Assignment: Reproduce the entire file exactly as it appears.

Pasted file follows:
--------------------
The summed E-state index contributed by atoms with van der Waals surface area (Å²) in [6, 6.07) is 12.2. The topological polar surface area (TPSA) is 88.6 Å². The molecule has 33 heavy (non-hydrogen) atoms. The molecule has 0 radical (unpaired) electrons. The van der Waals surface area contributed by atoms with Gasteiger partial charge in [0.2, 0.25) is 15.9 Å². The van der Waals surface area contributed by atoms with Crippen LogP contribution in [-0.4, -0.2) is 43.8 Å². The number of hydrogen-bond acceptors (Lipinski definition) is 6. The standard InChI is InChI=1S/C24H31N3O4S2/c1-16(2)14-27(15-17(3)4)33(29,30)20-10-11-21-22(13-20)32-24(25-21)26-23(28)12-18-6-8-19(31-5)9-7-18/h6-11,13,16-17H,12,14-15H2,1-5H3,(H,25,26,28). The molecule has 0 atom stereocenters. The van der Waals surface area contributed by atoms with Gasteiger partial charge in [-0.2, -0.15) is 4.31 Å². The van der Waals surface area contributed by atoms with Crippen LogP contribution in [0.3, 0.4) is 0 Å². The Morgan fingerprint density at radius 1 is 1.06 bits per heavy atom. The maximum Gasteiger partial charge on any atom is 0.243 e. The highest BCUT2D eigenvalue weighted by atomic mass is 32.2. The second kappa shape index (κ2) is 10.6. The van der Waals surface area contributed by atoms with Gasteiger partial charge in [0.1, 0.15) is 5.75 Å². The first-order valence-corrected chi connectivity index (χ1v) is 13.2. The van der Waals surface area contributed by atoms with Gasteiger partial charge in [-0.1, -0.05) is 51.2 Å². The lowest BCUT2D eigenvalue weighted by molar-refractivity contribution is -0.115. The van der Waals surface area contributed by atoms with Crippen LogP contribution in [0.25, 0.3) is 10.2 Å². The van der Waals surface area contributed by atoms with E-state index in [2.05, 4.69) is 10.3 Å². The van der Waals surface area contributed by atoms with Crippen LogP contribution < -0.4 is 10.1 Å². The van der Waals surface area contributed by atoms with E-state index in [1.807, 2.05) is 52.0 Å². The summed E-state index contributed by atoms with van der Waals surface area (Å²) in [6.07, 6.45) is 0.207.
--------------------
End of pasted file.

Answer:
The summed E-state index contributed by atoms with van der Waals surface area (Å²) in [6, 6.07) is 12.2. The topological polar surface area (TPSA) is 88.6 Å². The molecule has 33 heavy (non-hydrogen) atoms. The molecule has 0 radical (unpaired) electrons. The van der Waals surface area contributed by atoms with Gasteiger partial charge in [0.2, 0.25) is 15.9 Å². The van der Waals surface area contributed by atoms with Crippen LogP contribution in [-0.4, -0.2) is 43.8 Å². The number of hydrogen-bond acceptors (Lipinski definition) is 6. The standard InChI is InChI=1S/C24H31N3O4S2/c1-16(2)14-27(15-17(3)4)33(29,30)20-10-11-21-22(13-20)32-24(25-21)26-23(28)12-18-6-8-19(31-5)9-7-18/h6-11,13,16-17H,12,14-15H2,1-5H3,(H,25,26,28). The molecule has 0 atom stereocenters. The van der Waals surface area contributed by atoms with Gasteiger partial charge in [-0.2, -0.15) is 4.31 Å². The van der Waals surface area contributed by atoms with Crippen LogP contribution in [0.3, 0.4) is 0 Å². The Morgan fingerprint density at radius 1 is 1.06 bits per heavy atom. The maximum Gasteiger partial charge on any atom is 0.243 e. The highest BCUT2D eigenvalue weighted by atomic mass is 32.2. The second kappa shape index (κ2) is 10.6. The van der Waals surface area contributed by atoms with Gasteiger partial charge in [0.1, 0.15) is 5.75 Å². The first-order valence-corrected chi connectivity index (χ1v) is 13.2. The van der Waals surface area contributed by atoms with Gasteiger partial charge in [-0.1, -0.05) is 51.2 Å². The lowest BCUT2D eigenvalue weighted by molar-refractivity contribution is -0.115. The van der Waals surface area contributed by atoms with Crippen LogP contribution in [0.25, 0.3) is 10.2 Å². The van der Waals surface area contributed by atoms with E-state index in [2.05, 4.69) is 10.3 Å². The van der Waals surface area contributed by atoms with Crippen LogP contribution < -0.4 is 10.1 Å². The van der Waals surface area contributed by atoms with E-state index in [1.807, 2.05) is 52.0 Å². The summed E-state index contributed by atoms with van der Waals surface area (Å²) in [6.07, 6.45) is 0.207.